A student in class, Melissa Sathmary said, “Citizen journalists have the opportunity to fabricate stories though, like Balloon boy.”

Responding Kalbfeld said, “Professional journalists are scared of citizen journalists. So there is a pressure to give more credence in their articles.”

Investigative journalism has changed in the past 36 years. “There is less money involved on the local level for investigative journalism. However, it is a great way to get attention. And if you do that enough, it’s a great business plan to make money. It is one of the chief ways investigative journalists can make enough money to make a living,” said Kalbfeld.

He wrapped up the lecture by saying, “The world is your new editor”.

Lecture by B.J. Koubaroulis from The Washington Post

Mason Alum! It’s not just basketball; B.J. Koubaroulis is continuing to make the Patriots look good!

“A Washington Post sports writer/producer and CEO of Synthesis Multimedia Productions/Koubaroulis LLC,” Koubaroulis’ twitter biography defines him.

He gradated GMU in 2004, “Like everyone, you expect to be covering the Yankees, and then you realize you’re covering High school JV girl’s lacrosse; kind of heart breaking. You start from the bottom but that’s how you learn,” said Koubaroulis.

Regarding his company, Synthesis Multimedia Productions, Koubaroulis said, “We go to a game and produce a package from the game. A lot of people can produce video, but what makes us unique is the fact our game packages are ready in two hours.”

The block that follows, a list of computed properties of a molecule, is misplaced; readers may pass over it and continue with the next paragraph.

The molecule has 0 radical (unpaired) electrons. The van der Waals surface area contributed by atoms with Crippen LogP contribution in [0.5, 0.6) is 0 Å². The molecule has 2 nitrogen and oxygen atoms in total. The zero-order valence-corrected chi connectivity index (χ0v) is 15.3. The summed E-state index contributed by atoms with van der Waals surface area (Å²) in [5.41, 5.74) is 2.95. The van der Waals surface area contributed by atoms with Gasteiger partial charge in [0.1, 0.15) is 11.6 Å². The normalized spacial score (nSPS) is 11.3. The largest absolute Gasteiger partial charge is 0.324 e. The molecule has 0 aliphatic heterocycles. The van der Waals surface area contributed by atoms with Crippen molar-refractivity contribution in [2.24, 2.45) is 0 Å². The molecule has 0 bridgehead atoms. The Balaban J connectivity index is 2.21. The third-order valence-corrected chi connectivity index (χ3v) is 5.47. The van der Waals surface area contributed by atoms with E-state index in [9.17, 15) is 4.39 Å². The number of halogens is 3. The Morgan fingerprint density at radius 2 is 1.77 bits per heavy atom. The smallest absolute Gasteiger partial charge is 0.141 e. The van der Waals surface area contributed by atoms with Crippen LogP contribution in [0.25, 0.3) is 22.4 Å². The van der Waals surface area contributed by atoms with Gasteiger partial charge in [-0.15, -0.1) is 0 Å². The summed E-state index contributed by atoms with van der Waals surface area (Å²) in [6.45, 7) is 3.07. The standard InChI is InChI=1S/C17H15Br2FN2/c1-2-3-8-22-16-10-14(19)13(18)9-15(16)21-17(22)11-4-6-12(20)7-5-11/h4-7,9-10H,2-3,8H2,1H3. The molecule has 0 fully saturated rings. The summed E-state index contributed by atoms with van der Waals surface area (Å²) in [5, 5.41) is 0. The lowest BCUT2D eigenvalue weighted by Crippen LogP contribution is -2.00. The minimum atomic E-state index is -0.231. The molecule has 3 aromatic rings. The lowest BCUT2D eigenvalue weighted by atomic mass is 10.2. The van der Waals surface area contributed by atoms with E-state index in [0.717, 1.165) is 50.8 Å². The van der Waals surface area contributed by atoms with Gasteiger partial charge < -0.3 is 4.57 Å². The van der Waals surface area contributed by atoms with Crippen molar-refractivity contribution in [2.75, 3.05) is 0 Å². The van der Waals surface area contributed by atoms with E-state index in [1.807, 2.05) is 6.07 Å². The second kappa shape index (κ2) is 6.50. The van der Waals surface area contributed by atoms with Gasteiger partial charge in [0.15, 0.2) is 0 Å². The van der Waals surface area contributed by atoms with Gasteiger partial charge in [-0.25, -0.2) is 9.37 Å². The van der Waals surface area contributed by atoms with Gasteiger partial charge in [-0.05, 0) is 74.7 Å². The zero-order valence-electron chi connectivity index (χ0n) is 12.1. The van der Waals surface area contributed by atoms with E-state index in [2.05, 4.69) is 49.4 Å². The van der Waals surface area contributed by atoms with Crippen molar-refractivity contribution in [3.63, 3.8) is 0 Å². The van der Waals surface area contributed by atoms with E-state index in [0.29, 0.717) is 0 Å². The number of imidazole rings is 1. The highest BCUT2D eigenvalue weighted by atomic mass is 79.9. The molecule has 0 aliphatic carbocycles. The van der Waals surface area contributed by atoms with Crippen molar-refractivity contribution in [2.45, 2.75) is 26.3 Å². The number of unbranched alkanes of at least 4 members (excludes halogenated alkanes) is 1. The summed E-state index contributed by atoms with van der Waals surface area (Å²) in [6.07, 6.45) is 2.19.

Ask the Caps! BY THE WAY, The Washington Post’snew hot niche is a media ploy where readers can submit questions to players of the Capitol’s. Guess who hosts the three minute video? Koubaroulis does! Check it out, Matt Bradley, answers!

He urged his fellow Patriots to learn these different aspects of multimedia journalism. “Anybody can do what we’ve done. You just need to buy to equipment. It doesn’t have to be expensive. Get something cheap off of Craigslist,” Koubaroulis said.

Lecture by Mark Potts from

He’s here! Mark Potts is right here in front of me. About ten feet away, honestly.

Here is his site. He follows almost thirty fabulous blogs as well, see it under his Essential Readings tab.

Potts said, “I think a lot of journalists—and traditional media executives—are caught up in old ways of thinking about the industry that are being wiped clean by the digital revolution. Without radical new approaches, the old journalistic institutions are suffering through horrible death spirals.”

Regarding hyper local media. Potts said “ did an amazing job trying to get all the little blogs together. We’re going to link to you and drive traffic to your site. TBD was an incredible model. You’ll see other model’s like that spring up across the country.”

“Darwinian and dog eat dog,” said Potts. Networks of blogs in neighborhoods are becoming very important. People are proud of their community and if they don’t do a good job, the community will reject them.

Passion is what journalism comes down to in hyper local media. People who blog for their communities don’t do it for money! You want people to care about the communities. “Reporters will not care about the pot holes in the road, if it is not the town they live in,” Potts said.

The WikiLeaks founder! That got my attention. “WikiLeaks of course is journalism. You may not like his politics. But just like the editor of The New York Times, the founder is gathering information. Journalism is about disseminating information. To not afford him the same protection other journalists get is damaging to journalists,” Potts said.

He did not take too kindly to the “importance” of Twitter. Potts said, “I heard someone say that Twitter is the new CNN. Really? Too much stuff, it’s not filtered at all. But I think RSS is important.”

HERE IT IS: The quote I longed for and got my heart racing! Would you like to know? Here baby birds, I’ll feed you: “You know what the most important tool for journalists in the last five years? The iPhone!”  Thank you Potts, I now feel validated spending $80 a month on this thing 🙂